Citation analysis: Tips for Deans and other administrators
My software program - Publish or Perish - was initially designed to help academics to present their case for research impact to its best advantage. It tends to be used mostly by individual academics that have full knowledge of their own publication records and thus can make sensible conclusions about the resulting data.
Inevitably, however, it also became popular amongst Deans, academic administrators and chairs of tenure/promotion committees. I am not very comfortable with the mechanistic type of evaluation that might be promoted by an exclusive focus on citation analysis. However, I do realize that many tenure or promotion committees use this kind of information. So what advice can I give on citation analysis to administrators who want to maintain rigorous standards, but also want to be fair and equitable?
Give up your reservations about Google Scholar
First, especially if you work in the Social Sciences and Humanities, or in Engineering and Computer Science, give up your reservations about Google Scholar. You can always ask applicants to provide ISI or Scopus data as well, but do take Google Scholar data seriously. These days, many universities allow or even recommend the use of Google Scholar and Publish or Perish. Staff members in institutions such as the World Bank and Microsoft’s research laboratory use it to evaluate their broader impact beyond ISI listed journals. Many US government departments use it to evaluate the impact of particular research projects.
Yes, some of Google Scholar's results are nonsensical. Yes, occasionally Google Scholar will double-count citations. Yes, some of the citations are not as scholarly as one would want. However, in my opinion these minor errors are not worth worrying too much about when comparing them with the underestimation of citation counts in ISI or even Scopus for academics in the Social Sciences and Humanities or Engineering and Computer Science.
Give up your fixation with self-citations
Second, give up your fixation with self-citations. Yes, occasionally academics abuse the system and systematically cite their own work. However, there are safeguards against this system as journal editors and reviewers will not like gratuitous citations. Moreover, if academics are so unethical, they probably have bigger problems than their inflated citation record. More importantly, for the majority of academics self-citations do not distort their citation records in any significant way. The hassle and possible inconsistency in excluding self-citations is not worth the small possible gain in accuracy. The only exception I would make here is that some less scrupulous scholars have managed to inflate their citation records through excessive self-citation, coupled with publication in predatory open access journals.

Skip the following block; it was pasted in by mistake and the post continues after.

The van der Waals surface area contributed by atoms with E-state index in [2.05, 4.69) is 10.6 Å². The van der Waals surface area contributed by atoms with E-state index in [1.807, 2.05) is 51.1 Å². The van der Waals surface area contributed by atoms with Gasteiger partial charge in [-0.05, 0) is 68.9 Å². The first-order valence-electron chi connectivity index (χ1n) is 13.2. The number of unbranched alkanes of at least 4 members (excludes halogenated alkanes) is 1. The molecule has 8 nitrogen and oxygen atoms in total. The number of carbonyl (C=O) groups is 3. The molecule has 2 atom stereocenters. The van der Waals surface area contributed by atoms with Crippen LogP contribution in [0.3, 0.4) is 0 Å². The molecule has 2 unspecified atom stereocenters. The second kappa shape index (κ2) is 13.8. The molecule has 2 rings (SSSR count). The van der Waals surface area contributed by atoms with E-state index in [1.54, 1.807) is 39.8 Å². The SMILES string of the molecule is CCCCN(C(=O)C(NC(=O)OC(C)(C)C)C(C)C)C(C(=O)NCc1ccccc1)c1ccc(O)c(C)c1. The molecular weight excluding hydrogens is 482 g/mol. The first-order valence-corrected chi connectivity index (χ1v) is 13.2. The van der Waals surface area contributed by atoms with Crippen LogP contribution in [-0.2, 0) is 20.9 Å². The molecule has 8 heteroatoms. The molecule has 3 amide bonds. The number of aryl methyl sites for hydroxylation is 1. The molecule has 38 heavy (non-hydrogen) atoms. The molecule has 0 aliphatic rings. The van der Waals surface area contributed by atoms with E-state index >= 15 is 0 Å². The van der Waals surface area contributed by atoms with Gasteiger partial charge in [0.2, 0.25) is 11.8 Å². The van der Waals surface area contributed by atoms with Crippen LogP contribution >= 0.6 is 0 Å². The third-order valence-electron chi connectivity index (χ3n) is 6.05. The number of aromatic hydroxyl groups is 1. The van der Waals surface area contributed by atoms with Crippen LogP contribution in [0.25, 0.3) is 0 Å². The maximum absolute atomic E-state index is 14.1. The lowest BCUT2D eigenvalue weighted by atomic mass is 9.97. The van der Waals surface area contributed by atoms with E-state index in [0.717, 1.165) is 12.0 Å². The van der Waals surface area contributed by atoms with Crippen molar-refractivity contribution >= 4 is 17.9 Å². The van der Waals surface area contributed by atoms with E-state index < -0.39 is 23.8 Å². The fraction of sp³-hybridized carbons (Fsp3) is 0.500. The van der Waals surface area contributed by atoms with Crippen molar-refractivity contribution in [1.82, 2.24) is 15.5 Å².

Don't apply citation analysis for junior academics
Third, be very hesitant in applying citation analysis for junior academics, especially in the Social Sciences and Humanities. It can easily take 5-10 years after an academics first publication for a significant number of citations to flow in. Hence, if an early career academic shows a large number of citations, make sure you promote them and keep them happy (assuming other aspects of their performance are also at least satisfactory). However, if academics going up for tenure have very few citations, don’t hold it against them.
Realize citations vary dramatically between disciplines
Fourth, realize that citations can vary dramatically between or even within disciplines. Never compare citation (or publication) records across disciplines. If for some reason you have to do so, use Google Scholar, not ISI or Scopus and preferably use a discipline corrected metric, such as the hI,annual (see reference). Be very hesitant to prescribe norm scores for the number of citations to be accumulated before someone is considered for tenure or promotion to a certain level.
If you feel you do need to prescribe norm scores, make sure they are realistic and reflect actual performance of those at similar levels. Too many senior academics seriously overestimate the number of citations they had themselves when being promoted! I have had my Department Head describe my citation levels as modest in a promotion reference letter; they were more than twice as high as his own when he was promoted at a top US university.
Consult an expert
Fifth, if you have any doubts about what you are doing, consult an expert. Academics and administrators at this level are far too busy to try to understand the minutia of citation analysis. Get a proper bibliometric expert involved! You might have access to a librarian with good skills in this respect or you might have academics in your staff who do bibliometric research. If you do not, you can read Chapter 9 of the Publish or Perish Book, which provides more detail on all of the issues above. If you read it closely, you’ll probably know more about citation analysis than 99.9% of the academics. It is freely accessible online: http://www.harzing.com/popbook/ch9.htm
- Harzing, A.W.; Alakangas, S.; Adams, D. (2014) hIa: An individual annual h-index to accommodate disciplinary and career length differences, Scientometrics, vol. 99, no. 3, pp. 811-821. Available online... - Publisher's version (read for free)
Copyright © 2017 Anne-Wil Harzing. All rights reserved. Page last modified on Mon 25 Sep 2017 15:30
Anne-Wil Harzing is Professor of International Management at Middlesex University, London. In addition to her academic duties, she also maintains the Journal Quality List and is the driving force behind the popular Publish or Perish software program.